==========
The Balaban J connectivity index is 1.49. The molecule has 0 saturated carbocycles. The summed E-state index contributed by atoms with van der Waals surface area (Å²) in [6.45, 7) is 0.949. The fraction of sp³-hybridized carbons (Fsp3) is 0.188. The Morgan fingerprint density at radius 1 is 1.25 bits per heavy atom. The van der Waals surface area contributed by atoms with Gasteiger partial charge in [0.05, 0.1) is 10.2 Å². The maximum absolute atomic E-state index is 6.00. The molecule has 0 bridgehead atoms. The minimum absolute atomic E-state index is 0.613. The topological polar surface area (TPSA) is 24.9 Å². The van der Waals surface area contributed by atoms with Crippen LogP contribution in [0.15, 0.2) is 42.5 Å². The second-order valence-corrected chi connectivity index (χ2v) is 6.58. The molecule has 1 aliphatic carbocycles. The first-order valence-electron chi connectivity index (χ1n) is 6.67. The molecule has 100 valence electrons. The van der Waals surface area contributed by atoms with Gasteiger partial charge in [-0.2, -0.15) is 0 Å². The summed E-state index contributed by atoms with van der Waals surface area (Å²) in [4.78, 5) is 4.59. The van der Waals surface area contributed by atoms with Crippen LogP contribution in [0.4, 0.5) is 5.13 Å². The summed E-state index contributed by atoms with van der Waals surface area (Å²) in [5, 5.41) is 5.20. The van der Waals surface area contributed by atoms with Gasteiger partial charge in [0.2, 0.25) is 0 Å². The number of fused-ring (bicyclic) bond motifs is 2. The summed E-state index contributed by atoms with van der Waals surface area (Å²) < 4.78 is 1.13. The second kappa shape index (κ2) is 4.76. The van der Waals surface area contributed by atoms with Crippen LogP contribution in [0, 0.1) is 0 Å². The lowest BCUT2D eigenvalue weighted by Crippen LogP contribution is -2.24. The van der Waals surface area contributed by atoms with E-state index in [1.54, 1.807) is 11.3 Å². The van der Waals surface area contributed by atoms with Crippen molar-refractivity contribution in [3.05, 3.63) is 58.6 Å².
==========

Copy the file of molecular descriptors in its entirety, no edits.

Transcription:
The Balaban J connectivity index is 1.49. The molecule has 0 saturated carbocycles. The summed E-state index contributed by atoms with van der Waals surface area (Å²) in [6.45, 7) is 0.949. The fraction of sp³-hybridized carbons (Fsp3) is 0.188. The Morgan fingerprint density at radius 1 is 1.25 bits per heavy atom. The van der Waals surface area contributed by atoms with Gasteiger partial charge in [0.05, 0.1) is 10.2 Å². The maximum absolute atomic E-state index is 6.00. The molecule has 0 bridgehead atoms. The minimum absolute atomic E-state index is 0.613. The topological polar surface area (TPSA) is 24.9 Å². The van der Waals surface area contributed by atoms with Crippen LogP contribution in [0.15, 0.2) is 42.5 Å². The second-order valence-corrected chi connectivity index (χ2v) is 6.58. The molecule has 1 aliphatic carbocycles. The first-order valence-electron chi connectivity index (χ1n) is 6.67. The molecule has 100 valence electrons. The van der Waals surface area contributed by atoms with Gasteiger partial charge in [-0.2, -0.15) is 0 Å². The summed E-state index contributed by atoms with van der Waals surface area (Å²) in [4.78, 5) is 4.59. The van der Waals surface area contributed by atoms with Crippen LogP contribution in [0.4, 0.5) is 5.13 Å². The summed E-state index contributed by atoms with van der Waals surface area (Å²) in [5, 5.41) is 5.20. The van der Waals surface area contributed by atoms with Gasteiger partial charge in [0.2, 0.25) is 0 Å². The number of fused-ring (bicyclic) bond motifs is 2. The summed E-state index contributed by atoms with van der Waals surface area (Å²) < 4.78 is 1.13. The second kappa shape index (κ2) is 4.76. The van der Waals surface area contributed by atoms with Crippen LogP contribution in [0, 0.1) is 0 Å². The lowest BCUT2D eigenvalue weighted by Crippen LogP contribution is -2.24. The van der Waals surface area contributed by atoms with E-state index in [1.54, 1.807) is 11.3 Å². The van der Waals surface area contributed by atoms with Crippen molar-refractivity contribution in [3.05, 3.63) is 58.6 Å².